Next Article in Journal
Effect of Manure vs. Fertilizer Inputs on Productivity of Forage Crop Models
Next Article in Special Issue
A Framework for Integrating Environmental Justice in Regulatory Analysis
Previous Article in Journal
An Ecologic Analysis of County-Level PM2.5 Concentrations and Lung Cancer Incidence and Mortality
Previous Article in Special Issue
Making the Environmental Justice Grade: The Relative Burden of Air Pollution Exposure in the United States
Article Menu

Export Article

Open AccessArticle
Int. J. Environ. Res. Public Health 2011, 8(6), 1872-1892;

Distributional Benefit Analysis of a National Air Quality Rule

Environment and Resources Division, Abt Associates Inc., 4550 Montgomery Avenue, Suite 800 North, Bethesda, MD 20814, USA
Author to whom correspondence should be addressed.
Received: 12 April 2011 / Accepted: 21 May 2011 / Published: 1 June 2011
(This article belongs to the Special Issue Advances in Environmental Justice)
PDF [965 KB, uploaded 19 June 2014]


Under Executive Order 12898, the U.S. Environmental Protection Agency (EPA) must perform environmental justice (EJ) reviews of its rules and regulations. EJ analyses address the hypothesis that environmental disamenities are experienced disproportionately by poor and/or minority subgroups. Such analyses typically use communities as the unit of analysis. While community-based approaches make sense when considering where polluting sources locate, they are less appropriate for national air quality rules affecting many sources and pollutants that can travel thousands of miles. We compare exposures and health risks of EJ-identified individuals rather than communities to analyze EPA’s Heavy Duty Diesel (HDD) rule as an example national air quality rule. Air pollutant exposures are estimated within grid cells by air quality models; all individuals in the same grid cell are assigned the same exposure. Using an inequality index, we find that inequality within racial/ethnic subgroups far outweighs inequality between them. We find, moreover, that the HDD rule leaves between-subgroup inequality essentially unchanged. Changes in health risks depend also on subgroups’ baseline incidence rates, which differ across subgroups. Thus, health risk reductions may not follow the same pattern as reductions in exposure. These results are likely representative of other national air quality rules as well. View Full-Text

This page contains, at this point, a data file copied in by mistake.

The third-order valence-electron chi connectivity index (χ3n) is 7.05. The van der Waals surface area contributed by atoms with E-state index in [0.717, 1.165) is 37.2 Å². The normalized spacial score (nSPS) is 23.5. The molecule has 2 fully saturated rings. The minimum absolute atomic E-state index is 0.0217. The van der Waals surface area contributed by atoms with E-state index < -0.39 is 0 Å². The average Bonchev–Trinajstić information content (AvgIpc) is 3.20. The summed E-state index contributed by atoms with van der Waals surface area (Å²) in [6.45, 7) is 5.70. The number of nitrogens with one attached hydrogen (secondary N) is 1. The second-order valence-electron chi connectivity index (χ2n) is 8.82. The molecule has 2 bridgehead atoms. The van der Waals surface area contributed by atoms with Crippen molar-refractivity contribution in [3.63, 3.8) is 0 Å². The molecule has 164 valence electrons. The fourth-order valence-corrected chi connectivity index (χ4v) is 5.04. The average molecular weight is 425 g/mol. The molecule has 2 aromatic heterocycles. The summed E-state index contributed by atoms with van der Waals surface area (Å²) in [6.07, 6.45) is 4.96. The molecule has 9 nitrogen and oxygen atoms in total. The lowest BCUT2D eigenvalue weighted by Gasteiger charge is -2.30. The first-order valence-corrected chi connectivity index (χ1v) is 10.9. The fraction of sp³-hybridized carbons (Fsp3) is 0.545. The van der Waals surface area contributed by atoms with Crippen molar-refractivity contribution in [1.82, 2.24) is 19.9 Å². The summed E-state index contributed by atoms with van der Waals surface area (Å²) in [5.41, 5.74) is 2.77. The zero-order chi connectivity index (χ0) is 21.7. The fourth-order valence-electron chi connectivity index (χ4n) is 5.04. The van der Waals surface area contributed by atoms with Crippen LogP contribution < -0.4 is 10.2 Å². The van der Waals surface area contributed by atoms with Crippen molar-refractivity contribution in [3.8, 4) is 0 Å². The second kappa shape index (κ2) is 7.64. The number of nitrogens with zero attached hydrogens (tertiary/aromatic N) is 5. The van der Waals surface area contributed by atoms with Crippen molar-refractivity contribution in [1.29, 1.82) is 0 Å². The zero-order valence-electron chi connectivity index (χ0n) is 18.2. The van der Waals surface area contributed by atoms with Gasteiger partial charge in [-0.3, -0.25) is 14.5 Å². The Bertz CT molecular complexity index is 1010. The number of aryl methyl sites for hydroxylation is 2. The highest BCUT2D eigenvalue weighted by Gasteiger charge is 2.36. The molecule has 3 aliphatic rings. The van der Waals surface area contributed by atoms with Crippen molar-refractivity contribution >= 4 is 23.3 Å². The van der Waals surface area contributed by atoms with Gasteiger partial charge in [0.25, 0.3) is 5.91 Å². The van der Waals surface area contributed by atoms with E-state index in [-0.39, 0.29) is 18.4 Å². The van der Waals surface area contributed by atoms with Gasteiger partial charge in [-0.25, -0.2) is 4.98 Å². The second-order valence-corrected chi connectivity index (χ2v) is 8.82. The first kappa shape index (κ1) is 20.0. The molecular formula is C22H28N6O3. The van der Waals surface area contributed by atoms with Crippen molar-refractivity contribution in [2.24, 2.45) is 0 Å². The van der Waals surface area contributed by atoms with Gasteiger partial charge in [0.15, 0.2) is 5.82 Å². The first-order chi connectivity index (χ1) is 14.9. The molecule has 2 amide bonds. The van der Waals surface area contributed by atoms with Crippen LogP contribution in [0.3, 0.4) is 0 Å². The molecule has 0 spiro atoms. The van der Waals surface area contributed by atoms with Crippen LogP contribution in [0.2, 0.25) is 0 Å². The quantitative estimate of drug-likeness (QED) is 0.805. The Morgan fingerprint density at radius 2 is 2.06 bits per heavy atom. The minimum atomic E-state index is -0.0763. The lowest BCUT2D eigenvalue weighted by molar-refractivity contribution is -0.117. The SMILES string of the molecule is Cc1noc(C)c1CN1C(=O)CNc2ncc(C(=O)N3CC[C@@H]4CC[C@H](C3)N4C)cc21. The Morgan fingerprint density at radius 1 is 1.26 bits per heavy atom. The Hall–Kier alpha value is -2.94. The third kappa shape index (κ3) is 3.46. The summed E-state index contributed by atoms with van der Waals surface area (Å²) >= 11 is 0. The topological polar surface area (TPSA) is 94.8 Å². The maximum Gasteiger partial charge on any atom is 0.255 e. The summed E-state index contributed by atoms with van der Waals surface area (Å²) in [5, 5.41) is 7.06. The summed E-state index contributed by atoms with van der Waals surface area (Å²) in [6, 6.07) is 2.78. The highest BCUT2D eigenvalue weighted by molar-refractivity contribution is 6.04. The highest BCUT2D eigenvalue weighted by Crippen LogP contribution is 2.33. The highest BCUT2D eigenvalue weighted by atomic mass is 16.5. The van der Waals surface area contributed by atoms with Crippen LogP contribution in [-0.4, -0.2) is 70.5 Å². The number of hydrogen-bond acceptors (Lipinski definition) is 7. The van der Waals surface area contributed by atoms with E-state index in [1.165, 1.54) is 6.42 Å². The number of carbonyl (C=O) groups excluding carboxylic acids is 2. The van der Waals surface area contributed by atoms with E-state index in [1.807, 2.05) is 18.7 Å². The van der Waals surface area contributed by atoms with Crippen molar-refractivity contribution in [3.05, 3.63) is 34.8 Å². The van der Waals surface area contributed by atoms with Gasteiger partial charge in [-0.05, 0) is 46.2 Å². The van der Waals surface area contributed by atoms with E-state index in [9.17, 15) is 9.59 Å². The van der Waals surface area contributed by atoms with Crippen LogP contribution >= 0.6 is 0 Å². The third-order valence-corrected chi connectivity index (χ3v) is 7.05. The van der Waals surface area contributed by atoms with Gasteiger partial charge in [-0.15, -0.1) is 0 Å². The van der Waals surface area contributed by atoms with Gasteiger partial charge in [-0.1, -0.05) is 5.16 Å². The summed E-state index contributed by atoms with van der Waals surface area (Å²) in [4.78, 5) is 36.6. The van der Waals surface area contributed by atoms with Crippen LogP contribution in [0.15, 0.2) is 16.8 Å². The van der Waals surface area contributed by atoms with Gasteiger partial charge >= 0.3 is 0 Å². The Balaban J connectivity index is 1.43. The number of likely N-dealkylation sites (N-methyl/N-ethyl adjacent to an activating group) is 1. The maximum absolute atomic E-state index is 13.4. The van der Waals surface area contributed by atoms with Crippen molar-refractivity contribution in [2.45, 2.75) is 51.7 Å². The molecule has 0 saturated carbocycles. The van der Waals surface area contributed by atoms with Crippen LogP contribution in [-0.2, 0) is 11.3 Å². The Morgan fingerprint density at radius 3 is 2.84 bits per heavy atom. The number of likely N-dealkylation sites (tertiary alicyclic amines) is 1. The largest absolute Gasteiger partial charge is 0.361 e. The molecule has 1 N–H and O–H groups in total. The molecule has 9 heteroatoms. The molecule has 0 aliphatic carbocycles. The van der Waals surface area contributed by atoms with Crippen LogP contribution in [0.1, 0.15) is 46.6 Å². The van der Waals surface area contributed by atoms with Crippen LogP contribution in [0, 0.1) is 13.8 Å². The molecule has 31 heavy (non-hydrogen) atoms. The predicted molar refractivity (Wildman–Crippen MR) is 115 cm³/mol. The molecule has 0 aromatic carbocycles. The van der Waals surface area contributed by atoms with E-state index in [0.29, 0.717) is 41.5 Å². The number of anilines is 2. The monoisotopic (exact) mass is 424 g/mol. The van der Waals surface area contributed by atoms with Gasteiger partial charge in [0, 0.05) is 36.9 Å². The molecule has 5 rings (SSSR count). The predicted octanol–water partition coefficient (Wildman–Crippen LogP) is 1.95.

Keywords: distributional analysis; environmental justice; air quality regulation; health benefits distributional analysis; environmental justice; air quality regulation; health benefits
This is an open access article distributed under the Creative Commons Attribution License (CC BY 3.0).

Share & Cite This Article

MDPI and ACS Style

Post, E.S.; Belova, A.; Huang, J. Distributional Benefit Analysis of a National Air Quality Rule. Int. J. Environ. Res. Public Health 2011, 8, 1872-1892.

Show more citation formats Show less citations formats

Related Articles

Article Metrics

Article Access Statistics



[Return to top]
Int. J. Environ. Res. Public Health EISSN 1660-4601 Published by MDPI AG, Basel, Switzerland RSS E-Mail Table of Contents Alert
Back to Top